This new Broadway production of “Funny Girl,” directed by Michael Mayer at the August Wilson Theater, features a revamped book by Harvey Fierstein. Mayer and Fierstein teamed up for the London production of “Funny Girl,” which starred Sheridan Smith in a revival that started at the Menier Chocolate Factory before moving to the West End.
There’s not much rebuilding that can happen with a show built around such a well-known score. Fierstein’s most significant intervention involves altering the marital balance of power between Fanny and her dashing, debauched gambler husband, Nick Arnstein (Ramin Karimloo).
When the pair first meet, Nick is a sophisticated man of the world, and Fanny scrambles to get her foot in the door of showbiz. But once Fanny’s career takes off, she begins to act like a boss, not just at the Ziegfeld Follies, where she’s now headlining, but at home, where she controls the purse strings.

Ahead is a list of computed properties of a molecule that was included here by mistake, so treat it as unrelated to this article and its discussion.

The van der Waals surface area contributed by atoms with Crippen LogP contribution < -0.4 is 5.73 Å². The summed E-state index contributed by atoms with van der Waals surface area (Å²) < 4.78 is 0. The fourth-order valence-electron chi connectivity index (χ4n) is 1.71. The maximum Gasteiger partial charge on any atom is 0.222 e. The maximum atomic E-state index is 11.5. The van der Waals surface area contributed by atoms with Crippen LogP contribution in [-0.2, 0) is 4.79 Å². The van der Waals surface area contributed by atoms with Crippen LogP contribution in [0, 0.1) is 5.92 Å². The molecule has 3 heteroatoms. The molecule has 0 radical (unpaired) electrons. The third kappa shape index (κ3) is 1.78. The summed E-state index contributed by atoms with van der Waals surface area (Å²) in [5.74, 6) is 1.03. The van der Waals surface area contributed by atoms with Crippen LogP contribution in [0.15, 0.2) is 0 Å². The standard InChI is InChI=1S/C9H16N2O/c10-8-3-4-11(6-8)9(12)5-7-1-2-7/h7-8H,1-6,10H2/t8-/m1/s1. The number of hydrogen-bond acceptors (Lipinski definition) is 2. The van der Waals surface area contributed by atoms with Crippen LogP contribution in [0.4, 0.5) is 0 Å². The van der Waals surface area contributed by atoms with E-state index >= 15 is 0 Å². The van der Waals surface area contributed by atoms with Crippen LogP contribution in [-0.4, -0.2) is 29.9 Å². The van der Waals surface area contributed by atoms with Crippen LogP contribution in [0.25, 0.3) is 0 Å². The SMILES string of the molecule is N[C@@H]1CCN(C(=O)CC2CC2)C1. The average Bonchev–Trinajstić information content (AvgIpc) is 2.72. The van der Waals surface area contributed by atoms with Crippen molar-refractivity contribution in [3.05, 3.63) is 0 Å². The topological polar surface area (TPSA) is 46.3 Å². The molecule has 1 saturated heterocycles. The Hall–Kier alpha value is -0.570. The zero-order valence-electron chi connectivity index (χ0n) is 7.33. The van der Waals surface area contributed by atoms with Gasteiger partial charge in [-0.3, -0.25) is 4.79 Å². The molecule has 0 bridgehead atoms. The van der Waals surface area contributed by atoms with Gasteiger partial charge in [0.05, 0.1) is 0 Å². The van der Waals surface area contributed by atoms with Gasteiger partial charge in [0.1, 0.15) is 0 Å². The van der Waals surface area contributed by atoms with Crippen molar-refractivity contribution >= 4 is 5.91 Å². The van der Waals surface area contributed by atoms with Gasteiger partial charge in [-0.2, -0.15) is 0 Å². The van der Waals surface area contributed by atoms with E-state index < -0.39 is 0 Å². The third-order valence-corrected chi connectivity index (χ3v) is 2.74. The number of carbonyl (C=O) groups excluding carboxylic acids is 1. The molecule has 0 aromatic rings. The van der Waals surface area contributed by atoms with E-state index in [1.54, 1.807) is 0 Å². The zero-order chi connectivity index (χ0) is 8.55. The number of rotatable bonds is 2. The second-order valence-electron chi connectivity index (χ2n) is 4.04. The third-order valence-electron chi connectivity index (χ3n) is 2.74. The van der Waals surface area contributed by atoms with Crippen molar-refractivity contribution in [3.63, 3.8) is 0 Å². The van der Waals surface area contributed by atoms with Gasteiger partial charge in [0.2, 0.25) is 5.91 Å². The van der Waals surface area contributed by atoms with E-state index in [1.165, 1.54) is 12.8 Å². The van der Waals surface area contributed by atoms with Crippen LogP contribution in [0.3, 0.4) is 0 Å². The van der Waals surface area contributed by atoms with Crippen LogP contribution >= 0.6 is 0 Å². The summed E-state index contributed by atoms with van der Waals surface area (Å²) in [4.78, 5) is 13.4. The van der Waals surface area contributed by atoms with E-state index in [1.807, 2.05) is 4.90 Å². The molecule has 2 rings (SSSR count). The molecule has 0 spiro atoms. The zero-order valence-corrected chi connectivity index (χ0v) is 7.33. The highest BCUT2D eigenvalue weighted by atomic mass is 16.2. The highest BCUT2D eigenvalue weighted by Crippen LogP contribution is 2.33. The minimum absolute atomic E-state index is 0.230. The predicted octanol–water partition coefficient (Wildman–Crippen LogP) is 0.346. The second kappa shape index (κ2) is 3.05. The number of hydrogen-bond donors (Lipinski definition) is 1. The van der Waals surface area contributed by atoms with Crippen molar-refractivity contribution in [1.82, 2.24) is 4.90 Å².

Nick is starting to feel emasculated, which should come as no surprise to a guy who prefaces his seduction of Fanny with the “You Are Woman, I Am Man” number. Fierstein imports nothing that isn’t in the original material, but his review clarifies Fanny’s role in the collapse of his marriage.
Feldstein’s Fanny is most compelling as the Long Island matriarch who wants everything to go according to her plan. As a wife, she is as domineering as she is insecure, lovingly generous but with the understanding that the responsibility ends with her.
The gain in prosaic realism comes at the expense of the magic of fairy tales. The character’s glare is reduced. Even Fanny’s bravery can look professional.
I fell in love with Beanie Feldstein in the 2017 Broadway revival of “Hello, Dolly!” with Betty Midler. That same year, the Harvard-Westlake grad stole scenes and hearts in “Lady Bird.” After being blown away by his comedic spunk in “Booksmart,” I tweeted that I wanted to be the leader of Beanie Feldstein’s fan club.